Biola’s leading majors remain constant among incoming students

Business administration and psychology have been Biola’s leading majors for the past five years.

Michelle Hong, Writer

Although Biola offers 37 majors from anthropology to urban studies, two majors, aside from those coming in undeclared, consistently claim the largest enrollment numbers: business administration and psychology. This year is no exception.

Major popularity remains constant

With just over 1,300 incoming freshmen and transfers, many things are changing — and fast. The numerous renovations and changes across campus can be overwhelming for a first-year Biolan and unfamiliar for returning students. However, the popularity of these majors remains constant.

According to Biola’s five-year enrollment summary, business administration and psychology remain the most sought-after majors for incoming students. This year, the undergraduate office for business administration enrolled 92 students or 9.6 percent of the incoming class and the undergraduate office, while Rosemead took in the second most popular course of study at 72 students or 7.5 percent of the incoming class.

Among the ranks of the top majors this semester were nursing and cinema and media arts, with 67 and 46 incoming students, respectively. According to the Registrar, the final numbers will not be available for several more weeks due to late enrollment and drop-outs.

Career potential influences major choice

André Stephens, senior director of undergraduate Admissions, said that the consistency may stem from the wide array of future career possibilities upon graduation.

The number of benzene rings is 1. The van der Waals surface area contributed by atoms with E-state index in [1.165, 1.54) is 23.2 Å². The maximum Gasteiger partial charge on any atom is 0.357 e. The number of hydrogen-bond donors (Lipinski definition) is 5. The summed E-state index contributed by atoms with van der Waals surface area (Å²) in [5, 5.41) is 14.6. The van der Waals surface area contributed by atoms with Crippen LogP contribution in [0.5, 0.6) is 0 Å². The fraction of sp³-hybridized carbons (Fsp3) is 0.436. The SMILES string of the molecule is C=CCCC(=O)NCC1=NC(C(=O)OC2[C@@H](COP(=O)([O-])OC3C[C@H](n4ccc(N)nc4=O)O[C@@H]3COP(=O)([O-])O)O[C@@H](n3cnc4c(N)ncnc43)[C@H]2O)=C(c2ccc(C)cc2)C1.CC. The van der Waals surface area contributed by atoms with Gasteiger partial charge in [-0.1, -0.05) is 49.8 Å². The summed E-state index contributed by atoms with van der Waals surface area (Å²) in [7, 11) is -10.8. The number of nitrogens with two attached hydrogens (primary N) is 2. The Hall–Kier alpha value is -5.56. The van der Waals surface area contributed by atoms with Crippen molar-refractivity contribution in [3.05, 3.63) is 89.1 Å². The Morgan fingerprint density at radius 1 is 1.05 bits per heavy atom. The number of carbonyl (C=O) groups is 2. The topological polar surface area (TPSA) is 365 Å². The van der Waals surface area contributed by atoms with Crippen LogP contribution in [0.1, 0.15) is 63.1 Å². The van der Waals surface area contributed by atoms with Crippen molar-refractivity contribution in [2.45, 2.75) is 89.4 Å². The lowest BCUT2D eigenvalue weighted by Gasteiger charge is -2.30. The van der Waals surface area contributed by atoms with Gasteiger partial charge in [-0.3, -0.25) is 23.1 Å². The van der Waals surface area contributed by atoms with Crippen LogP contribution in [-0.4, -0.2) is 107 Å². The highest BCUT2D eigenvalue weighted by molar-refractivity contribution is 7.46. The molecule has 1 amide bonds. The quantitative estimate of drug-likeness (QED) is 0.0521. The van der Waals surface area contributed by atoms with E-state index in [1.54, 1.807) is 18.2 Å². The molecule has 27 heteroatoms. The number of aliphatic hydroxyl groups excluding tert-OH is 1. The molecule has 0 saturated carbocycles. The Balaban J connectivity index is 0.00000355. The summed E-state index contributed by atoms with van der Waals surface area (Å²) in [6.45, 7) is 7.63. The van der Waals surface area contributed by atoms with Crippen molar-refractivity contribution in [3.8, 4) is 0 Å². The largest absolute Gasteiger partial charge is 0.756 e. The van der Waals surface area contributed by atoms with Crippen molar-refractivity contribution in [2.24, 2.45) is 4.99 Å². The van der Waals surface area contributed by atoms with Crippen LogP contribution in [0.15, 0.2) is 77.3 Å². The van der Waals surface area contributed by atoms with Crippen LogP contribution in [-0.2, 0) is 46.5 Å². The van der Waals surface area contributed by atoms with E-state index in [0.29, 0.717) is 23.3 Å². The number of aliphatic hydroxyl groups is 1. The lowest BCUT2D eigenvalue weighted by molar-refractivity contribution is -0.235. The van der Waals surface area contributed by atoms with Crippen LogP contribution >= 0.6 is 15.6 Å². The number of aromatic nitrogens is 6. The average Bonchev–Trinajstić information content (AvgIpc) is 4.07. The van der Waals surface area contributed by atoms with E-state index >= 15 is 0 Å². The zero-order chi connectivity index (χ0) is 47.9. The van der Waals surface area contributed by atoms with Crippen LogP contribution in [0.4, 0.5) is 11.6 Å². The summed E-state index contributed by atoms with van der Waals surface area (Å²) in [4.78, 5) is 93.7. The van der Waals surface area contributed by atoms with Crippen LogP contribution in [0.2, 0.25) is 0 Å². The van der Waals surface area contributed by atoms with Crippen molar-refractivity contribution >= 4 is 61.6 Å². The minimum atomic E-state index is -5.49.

“Students choose majors for a variety of reasons. I think the top four majors are popular with students possibly because of their future job potential, service opportunities, and where a number of our students’ personal talent and giftedness reside,” Stephens said.

For freshman Jack Franicevich, the integration of faith and learning drew him to apply to the Crowell School of Business.

“I came to Biola as a business major to learn the practical side of ministry,” Franicevich said. “I want to be able to bring the gospel to people who need to hear it, but I also want to be able to help sustain an organization effectively to communicate the message to more people.”

Some majors enroll less than 10 students per year

While business and psychology boast the largest numbers, over half of the majors offered enroll zero to nine students per year; however, the low enrollment is not unusual. The same enrollment summary shows that approximately 29 majors that are offered claim 0 to 4 percent of the past five incoming classes.

Freshman Eric Corona came in with 17 others as a political science major, making up approximately 1.3 percent of the class of 2015. Although Corona had offers from other schools to join their legal studies programs, he chose to come to Biola for the quality of education offered from faculty as well as the centrality of Christian perspective in education. Corona’s experience with Biola professors started in high school where he participated in Torrey Academy.

“I really like classes that were offered there because the professors weren’t so focused on just giving information, but they were helping me to think better,” Corona said.

Undeclared students make up largest entering major

Some students, like Corona, come to Biola with a prospective major in mind. However, many students opt to come in as undeclared.

“The undeclared category is typically the largest entering major not only at Biola, but across the country,” Stephens said. “Many first year students just aren’t sure what discipline they want to earn a degree in.”

A variety of interests, coupled with a desire to wait for God’s direction and calling, has caused some students, like freshman Danielle Austin, to come in undeclared.

“One of the reasons I am an undecided major is because currently, I have too many interests and because of this, I can see myself going in many directions,” Austin said. “And more importantly, I came in undecided because I do not believe God has yet revealed to me his will for my academic life or career.”

Although one of the challenges Austin expects to face is waiting to hear God’s voice in the decision process, she is “calm and confident,” fully trusting that God will reveal his intended direction.

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